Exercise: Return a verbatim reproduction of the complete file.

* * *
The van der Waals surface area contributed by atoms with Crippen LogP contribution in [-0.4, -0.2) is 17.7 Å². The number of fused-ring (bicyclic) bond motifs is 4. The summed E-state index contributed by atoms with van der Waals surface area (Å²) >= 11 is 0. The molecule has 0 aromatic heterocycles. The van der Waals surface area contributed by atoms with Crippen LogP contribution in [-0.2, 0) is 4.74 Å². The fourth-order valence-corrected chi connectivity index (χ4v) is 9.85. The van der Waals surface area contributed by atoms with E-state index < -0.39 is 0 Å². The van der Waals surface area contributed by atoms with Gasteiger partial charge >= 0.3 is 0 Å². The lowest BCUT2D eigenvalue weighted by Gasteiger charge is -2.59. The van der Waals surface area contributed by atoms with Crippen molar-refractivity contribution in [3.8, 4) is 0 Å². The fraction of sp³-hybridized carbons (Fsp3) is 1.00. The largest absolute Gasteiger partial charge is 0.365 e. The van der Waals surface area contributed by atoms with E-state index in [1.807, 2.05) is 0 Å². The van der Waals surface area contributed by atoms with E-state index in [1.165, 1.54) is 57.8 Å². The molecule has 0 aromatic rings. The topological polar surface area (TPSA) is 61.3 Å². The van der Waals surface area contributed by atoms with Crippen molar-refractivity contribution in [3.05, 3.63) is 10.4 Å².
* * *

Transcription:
The van der Waals surface area contributed by atoms with Crippen LogP contribution in [-0.4, -0.2) is 17.7 Å². The number of fused-ring (bicyclic) bond motifs is 4. The summed E-state index contributed by atoms with van der Waals surface area (Å²) >= 11 is 0. The molecule has 0 aromatic heterocycles. The van der Waals surface area contributed by atoms with Crippen LogP contribution in [-0.2, 0) is 4.74 Å². The fourth-order valence-corrected chi connectivity index (χ4v) is 9.85. The van der Waals surface area contributed by atoms with E-state index < -0.39 is 0 Å². The van der Waals surface area contributed by atoms with Gasteiger partial charge >= 0.3 is 0 Å². The lowest BCUT2D eigenvalue weighted by Gasteiger charge is -2.59. The van der Waals surface area contributed by atoms with Crippen molar-refractivity contribution in [3.8, 4) is 0 Å². The fraction of sp³-hybridized carbons (Fsp3) is 1.00. The largest absolute Gasteiger partial charge is 0.365 e. The van der Waals surface area contributed by atoms with E-state index in [1.807, 2.05) is 0 Å². The van der Waals surface area contributed by atoms with E-state index in [1.165, 1.54) is 57.8 Å². The molecule has 0 aromatic rings. The topological polar surface area (TPSA) is 61.3 Å². The van der Waals surface area contributed by atoms with Crippen molar-refractivity contribution in [3.05, 3.63) is 10.4 Å².